OSAM-1’s unique client berthing system will first be used to rendezvous with the government-owned Landsat 7 satellite. OSAM-1’s docking approach will be guided by cameras to capture and process images in real-time to create a “pose” of the two satellites’ relative positions. The docking will be done entirely autonomously. After docking, OSAM-1 will “operate” on Landsat 7 with its tools, maintaining a narrow gap of about 1 meter between the two spacecraft. The servicing and refueling aspect of OSAM-1’s mission consists of a lengthy period during which the OSAM-1 and Landsat-7 will be in a berthed configuration with OSAM-1 taking over flight control. 

 

In April 2021, NASA and Maxar Technologies successfully completed the On-orbit Servicing, Assembly, and Manufacturing 1 (OSAM-1) mission spacecraft accommodation Critical Design Review (CDR). This milestone demonstrates that the maturity of the design for the OSAM-1 spacecraft bus is appropriate to support proceeding with fabrication, assembly, integration, and testing.
Image credit: Maxar Technologies www.nasa.gov/image-feature/goddard/2021/nasa-s-on-orbit-servicing-assembly-and-manufacturing-1-mission-ready-for-spacecraft

All phases of OSAM-1’s mission are complex and require extensive design and validation. For OSAM-1 to ultimately be successful in its mission to refuel Landsat 7 and demonstrate assembly and manufacturing in space, it must first be tested on the ground. 

“You have to test as you fly and fly as you test. We’ve had that drilled into us since the Hubble program.” 

The Challenges

One of the primary aspects of the space environment that must be simulated before flight is the irradiance of the Sun. The impact of sunlight might seem trivial compared to the impact of hard radiation and extreme temperature swings in a vacuum. However, for some missions, the effect of sunlight can be critical in determining success or failure.

One past mission where sunlight was initially overlooked was RRM Phase 1 (Robotic Refueling Mission). Operators needed to remotely control the Canadian Dextre robot to use four tools to do tasks such as opening fuel valves and transferring liquid through a hose. For the first phase of RRM, the intention was for Dextre to grab a box of approximately 1 m3, perform some work on that box, and then pull away. 

Spacewalking astronauts successfully transferred the RRM module from the Atlantis shuttle cargo bay to an temporary platform on the ISS's Dextre robot.
Image Source: nexis.gsfc.nasa.gov/robotic_refueling_mission.html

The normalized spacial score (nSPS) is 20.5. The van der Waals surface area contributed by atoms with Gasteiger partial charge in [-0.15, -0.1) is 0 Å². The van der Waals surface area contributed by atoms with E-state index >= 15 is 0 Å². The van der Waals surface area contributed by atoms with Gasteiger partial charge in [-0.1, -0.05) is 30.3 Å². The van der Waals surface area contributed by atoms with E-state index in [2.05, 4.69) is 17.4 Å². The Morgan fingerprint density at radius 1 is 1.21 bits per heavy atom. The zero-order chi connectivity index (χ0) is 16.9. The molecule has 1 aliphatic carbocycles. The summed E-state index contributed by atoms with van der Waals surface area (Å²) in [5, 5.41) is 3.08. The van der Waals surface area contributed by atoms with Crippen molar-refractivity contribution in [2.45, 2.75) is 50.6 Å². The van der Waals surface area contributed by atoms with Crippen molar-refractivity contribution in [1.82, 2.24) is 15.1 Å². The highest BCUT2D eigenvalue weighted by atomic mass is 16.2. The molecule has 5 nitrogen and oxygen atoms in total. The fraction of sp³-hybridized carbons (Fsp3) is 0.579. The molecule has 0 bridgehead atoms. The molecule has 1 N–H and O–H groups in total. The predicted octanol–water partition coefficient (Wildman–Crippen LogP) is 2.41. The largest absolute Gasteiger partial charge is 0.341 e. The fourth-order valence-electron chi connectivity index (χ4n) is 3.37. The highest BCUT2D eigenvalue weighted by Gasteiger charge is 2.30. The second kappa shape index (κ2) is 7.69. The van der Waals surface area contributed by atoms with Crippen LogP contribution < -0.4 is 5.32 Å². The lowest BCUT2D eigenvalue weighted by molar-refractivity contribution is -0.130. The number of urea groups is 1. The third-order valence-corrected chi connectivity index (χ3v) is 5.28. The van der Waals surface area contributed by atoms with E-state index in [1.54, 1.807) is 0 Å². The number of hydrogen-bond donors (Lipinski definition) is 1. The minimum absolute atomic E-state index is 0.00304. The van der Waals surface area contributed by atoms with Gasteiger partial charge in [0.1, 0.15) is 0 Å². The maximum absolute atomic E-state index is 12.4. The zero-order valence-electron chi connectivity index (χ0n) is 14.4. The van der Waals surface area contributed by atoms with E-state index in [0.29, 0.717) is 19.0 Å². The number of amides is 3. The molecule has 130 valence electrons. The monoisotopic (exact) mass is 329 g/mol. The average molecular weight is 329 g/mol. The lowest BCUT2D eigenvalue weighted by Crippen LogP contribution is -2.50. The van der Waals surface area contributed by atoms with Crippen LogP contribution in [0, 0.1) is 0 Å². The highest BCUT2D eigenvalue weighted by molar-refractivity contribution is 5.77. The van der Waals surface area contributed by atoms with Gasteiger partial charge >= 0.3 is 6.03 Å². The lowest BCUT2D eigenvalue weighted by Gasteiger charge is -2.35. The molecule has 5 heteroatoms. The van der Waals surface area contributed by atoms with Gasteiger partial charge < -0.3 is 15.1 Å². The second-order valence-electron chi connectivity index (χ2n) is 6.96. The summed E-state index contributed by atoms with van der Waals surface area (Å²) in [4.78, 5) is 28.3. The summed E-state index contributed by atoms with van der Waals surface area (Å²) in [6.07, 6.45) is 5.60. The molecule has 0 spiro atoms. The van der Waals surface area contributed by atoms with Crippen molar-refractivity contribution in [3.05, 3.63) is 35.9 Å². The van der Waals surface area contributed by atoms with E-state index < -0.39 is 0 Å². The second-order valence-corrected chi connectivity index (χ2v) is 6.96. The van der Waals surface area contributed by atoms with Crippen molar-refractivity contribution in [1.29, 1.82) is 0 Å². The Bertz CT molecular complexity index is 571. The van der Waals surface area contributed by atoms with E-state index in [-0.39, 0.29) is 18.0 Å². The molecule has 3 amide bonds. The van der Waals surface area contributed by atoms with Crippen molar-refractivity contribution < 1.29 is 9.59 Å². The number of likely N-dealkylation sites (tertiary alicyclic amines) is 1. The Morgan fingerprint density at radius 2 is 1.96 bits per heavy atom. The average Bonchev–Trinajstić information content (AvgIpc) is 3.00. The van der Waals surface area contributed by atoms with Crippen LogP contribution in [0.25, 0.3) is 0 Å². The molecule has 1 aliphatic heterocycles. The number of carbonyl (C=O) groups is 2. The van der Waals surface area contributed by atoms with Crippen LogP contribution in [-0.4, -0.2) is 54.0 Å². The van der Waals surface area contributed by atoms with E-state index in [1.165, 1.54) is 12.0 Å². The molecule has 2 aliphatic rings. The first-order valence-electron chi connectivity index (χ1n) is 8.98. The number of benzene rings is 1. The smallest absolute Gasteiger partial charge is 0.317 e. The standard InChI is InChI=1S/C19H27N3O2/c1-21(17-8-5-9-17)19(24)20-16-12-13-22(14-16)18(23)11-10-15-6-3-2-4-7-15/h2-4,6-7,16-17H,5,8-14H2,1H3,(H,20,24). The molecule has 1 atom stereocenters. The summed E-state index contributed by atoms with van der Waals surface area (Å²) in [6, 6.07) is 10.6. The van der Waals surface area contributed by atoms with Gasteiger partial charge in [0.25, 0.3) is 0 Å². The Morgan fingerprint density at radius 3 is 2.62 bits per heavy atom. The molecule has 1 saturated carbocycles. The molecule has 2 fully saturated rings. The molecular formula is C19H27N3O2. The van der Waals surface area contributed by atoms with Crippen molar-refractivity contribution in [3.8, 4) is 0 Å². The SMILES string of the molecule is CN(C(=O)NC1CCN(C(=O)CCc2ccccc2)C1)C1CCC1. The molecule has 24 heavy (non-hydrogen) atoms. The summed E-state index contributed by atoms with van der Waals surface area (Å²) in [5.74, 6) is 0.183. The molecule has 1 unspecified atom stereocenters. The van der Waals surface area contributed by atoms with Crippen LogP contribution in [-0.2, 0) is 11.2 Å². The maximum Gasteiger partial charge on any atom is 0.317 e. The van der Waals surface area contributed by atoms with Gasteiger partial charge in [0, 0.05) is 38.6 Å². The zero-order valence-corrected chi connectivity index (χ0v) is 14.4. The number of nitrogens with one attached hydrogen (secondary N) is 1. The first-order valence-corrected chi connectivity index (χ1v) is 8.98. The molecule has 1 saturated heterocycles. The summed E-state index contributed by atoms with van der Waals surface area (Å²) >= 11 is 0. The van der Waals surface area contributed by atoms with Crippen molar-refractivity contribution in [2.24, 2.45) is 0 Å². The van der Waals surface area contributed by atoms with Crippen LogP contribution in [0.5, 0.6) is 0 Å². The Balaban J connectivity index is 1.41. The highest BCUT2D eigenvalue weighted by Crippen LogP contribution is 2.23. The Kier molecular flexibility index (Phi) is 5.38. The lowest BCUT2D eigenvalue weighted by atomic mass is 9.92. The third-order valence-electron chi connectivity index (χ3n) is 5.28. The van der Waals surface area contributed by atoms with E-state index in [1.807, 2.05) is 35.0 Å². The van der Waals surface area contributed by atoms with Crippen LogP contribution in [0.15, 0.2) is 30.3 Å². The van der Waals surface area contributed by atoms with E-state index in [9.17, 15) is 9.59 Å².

When NASA operators flipped on the RRM module lights with the Sun in the background, however, their vision went white. Either their lighting system or the Sun had sent a reflection into the visualizing camera, effectively blinding the operators from what was going on. 

NASA clearly wants to avoid this issue on future missions. For OSAM-1, the original mission plan was to operate in what’s called an “eclipse” — i.e. with no sun shining on it. The team would have 20 minutes in every 90-minute orbital period during which they could perform operations in the dark. Some of the robot’s tasks could be done autonomously during the 70 minutes of ensuing sunlight. 

That was the original concept several years ago, when OSAM-1 was known as Restore-L. However, the mission’s scope was expanded (which prompted the name change), and the December 2020 launch date was pushed back to 2026.

Unfortunately, the Landsat 7 satellite client’s orbit is degrading and drifting away from its polar low-earth science orbit. This degradation will continue until the OSAM-1 rendezvous. In 2026, Landsat 7’s orbit will have changed such that the entire period will be in full sunlight. Once the team realized they’d be operating in sunlight, they knew they had to test with a solar simulator to avoid running into issues similar to those encountered in RRM Phase 1. 

The team would need two large area solar simulators to fully test different aspects of the mission. OSAM-1’s docking approach to LandSat-7 will be guided by cameras. On the ground, the OSAM-1 team has a full-scale mockup of the Landsat 7 satellite They would need the first solar simulator to illuminate the entire setup to predict what OSAM-1’s cameras will see, and accurately rehearse the entire docking operation. 

The second solar simulator would be used for a second phase of the mission, when the OSAM-1 is “operating” on Landsat 7 over a 1 meter gap. In this configuration, the sunlight coming in from the side will create a unique lighting environment that will need to be appropriately simulated to enable a full rehearsal of the operation. 

Because the two phases have substantially different configurations, the same solar simulator cannot be used for both. The testbed team at NASA Goddard therefore set out to procure two large-area, precise solar simulators. 

Large Light from a Small Area

The OSAM-1 team needed to illuminate a large area, roughly a 14-foot long bus, to match the Landsat 7 dimensions. The artificial solar illumination needed to be uniform in intensity, such that there was minimal variation in irradiance across the illumination plane: specifically, they needed the irradiance to remain within a tight specification over the target area. 

The easiest optical strategy to achieve a uniform intensity is to have light sources much larger than the target area. However, the dimensions of the satellite were already quite large, so having a solar simulator that was multiples of the Landsat 7 dimensions would not only be prohibitively expensive, but introduce significant mechanical challenges for hoisting and maneuvering the arrays into their various configurations around the test area.